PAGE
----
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Is Amazon Lagging in Online Grocery Derby?

E-grocery sales in the U.S. to grow 15% in 2019, study predicts
Brick meets click
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A new study from Brick Meets Click finds that Amazon grocery shoppers spend an average of $74 per month vs. the estimated $200 per month for shoppers who use grocery delivery services such as Instacart.

The report from the Barrington, Ill.-based strategic advisory firm probing online grocery spending patterns of U.S. consumers forecasts a 15% growth rate in 2019, driven by an increase in the overall share captured by online in 2019 to 6.3%. Retailers that offer both delivery and pickup, however, are poised to increase their online sales between 25% and 30%, per Brick Meets Click.

While the projection finds a larger share of online grocery spending shifting toward brick-and-mortar retailers offering both delivery and pickup, the report indicates that sales gains will not be evenly distributed because of variances in how well providers are improving the shopping experience.

“Increasing the number of households who have access to online grocery shopping services with home delivery or pickup could add almost two points to the percentage of U.S. households who buy groceries online, pushing the 2019 monthly rate past 25% at the national level," David Bishop, partner with Brick Meets Click, noted in a release. "At the same time, this will offer a meaningful boost to particular providers in those market areas, as we expect that most of the sales generated by new households going online for groceries will flow toward the brick-and-mortar delivery or pickup providers.”

As it regards Amazon’s vulnerabilities with the continuing shift toward delivery and pickup grocery services, Bishop said that while “Amazon may help customers buy those hard-to-find favorite items or get recurring orders of some essential groceries and receive them in two or three days, a delivery or pickup service can dramatically improve shopper outcomes when it comes to satisfying a broad range of overall household grocery needs.”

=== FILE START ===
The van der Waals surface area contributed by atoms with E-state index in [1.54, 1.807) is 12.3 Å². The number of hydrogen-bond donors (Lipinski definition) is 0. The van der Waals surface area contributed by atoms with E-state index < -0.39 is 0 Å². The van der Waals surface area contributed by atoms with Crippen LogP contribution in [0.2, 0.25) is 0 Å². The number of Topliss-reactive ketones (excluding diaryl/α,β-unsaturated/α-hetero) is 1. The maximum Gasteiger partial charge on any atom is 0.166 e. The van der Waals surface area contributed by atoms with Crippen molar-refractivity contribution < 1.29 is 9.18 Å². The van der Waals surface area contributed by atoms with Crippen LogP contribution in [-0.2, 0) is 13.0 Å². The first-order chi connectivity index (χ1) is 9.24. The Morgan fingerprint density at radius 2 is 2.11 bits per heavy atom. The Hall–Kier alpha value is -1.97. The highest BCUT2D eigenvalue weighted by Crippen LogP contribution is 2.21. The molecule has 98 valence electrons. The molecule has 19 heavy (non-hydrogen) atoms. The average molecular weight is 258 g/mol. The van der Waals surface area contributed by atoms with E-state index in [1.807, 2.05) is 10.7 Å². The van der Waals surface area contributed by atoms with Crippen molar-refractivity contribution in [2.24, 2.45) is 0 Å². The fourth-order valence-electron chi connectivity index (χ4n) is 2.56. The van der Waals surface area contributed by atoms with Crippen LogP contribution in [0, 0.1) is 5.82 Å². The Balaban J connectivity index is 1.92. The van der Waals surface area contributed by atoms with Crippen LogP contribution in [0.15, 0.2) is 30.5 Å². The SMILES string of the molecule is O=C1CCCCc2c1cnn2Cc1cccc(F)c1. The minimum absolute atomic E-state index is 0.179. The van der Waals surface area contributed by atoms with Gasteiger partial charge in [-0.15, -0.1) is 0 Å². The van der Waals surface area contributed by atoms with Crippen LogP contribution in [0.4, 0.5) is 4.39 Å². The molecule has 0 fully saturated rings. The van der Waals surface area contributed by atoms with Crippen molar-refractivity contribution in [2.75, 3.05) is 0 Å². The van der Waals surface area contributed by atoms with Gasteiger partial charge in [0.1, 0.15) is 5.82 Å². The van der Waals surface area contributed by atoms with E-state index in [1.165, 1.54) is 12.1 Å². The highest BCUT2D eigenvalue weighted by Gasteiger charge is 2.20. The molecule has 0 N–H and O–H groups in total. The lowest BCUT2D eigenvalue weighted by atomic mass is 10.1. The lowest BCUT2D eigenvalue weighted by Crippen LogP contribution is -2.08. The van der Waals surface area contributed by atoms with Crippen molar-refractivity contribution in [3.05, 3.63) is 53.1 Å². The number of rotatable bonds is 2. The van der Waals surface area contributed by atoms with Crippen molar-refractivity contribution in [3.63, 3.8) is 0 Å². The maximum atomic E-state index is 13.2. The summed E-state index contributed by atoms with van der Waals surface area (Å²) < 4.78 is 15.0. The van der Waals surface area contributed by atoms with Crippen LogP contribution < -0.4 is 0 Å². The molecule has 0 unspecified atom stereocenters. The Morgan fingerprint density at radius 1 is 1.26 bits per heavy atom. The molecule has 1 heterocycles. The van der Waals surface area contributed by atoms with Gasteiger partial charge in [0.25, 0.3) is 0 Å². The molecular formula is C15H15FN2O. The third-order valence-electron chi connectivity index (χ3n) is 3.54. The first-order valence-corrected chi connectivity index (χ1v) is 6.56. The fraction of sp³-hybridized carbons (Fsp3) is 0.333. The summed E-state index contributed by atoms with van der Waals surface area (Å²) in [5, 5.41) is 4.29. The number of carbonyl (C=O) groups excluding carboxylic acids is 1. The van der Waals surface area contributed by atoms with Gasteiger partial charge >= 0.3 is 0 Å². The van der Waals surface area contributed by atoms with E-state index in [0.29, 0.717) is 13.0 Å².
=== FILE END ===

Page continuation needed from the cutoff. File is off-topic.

Further, Brick Meets Click found that when compared with Amazon households, household that use an online grocery delivery or pickup service place more frequent orders (1.9 vs. 1.6 orders per month) and spend considerably more money per order (an average of $105 vs. $46).  “This equates to households spending almost three times more with a delivery or pickup service vs. Amazon on a monthly basis,” or $200 vs. $74, respectively.

“Whether an online grocery shopper uses delivery or pickup, both services offer shoppers greater convenience, more control and better ability to accomplish more of the household’s grocery shopping than providers who ship orders to the home in two or even three days,” noted Bishop. “Where else can a grocery shopper receive an order in one hour or less, select a specific time slot for receiving the order, and get almost all the same things as when shopping in the store?” 

While the factors are spurring notable shifts, Brick Meets Click believes specific retailers offering delivery or pickup to capture a larger share of the online grocery market in 2019 will need to do a better job at improving shopper outcomes.

“It ultimately comes down to creating an experience that customers perceive as a more valuable alternative to shopping–one that better fits the way they want to select and get their groceries,” Bishop said. Further, while the implications are straightforward, “excelling at execution is more challenging. Providers have to understand whether winning more sales depends on simply improving execution, requires refining elements of the strategy, or some combination of both.”

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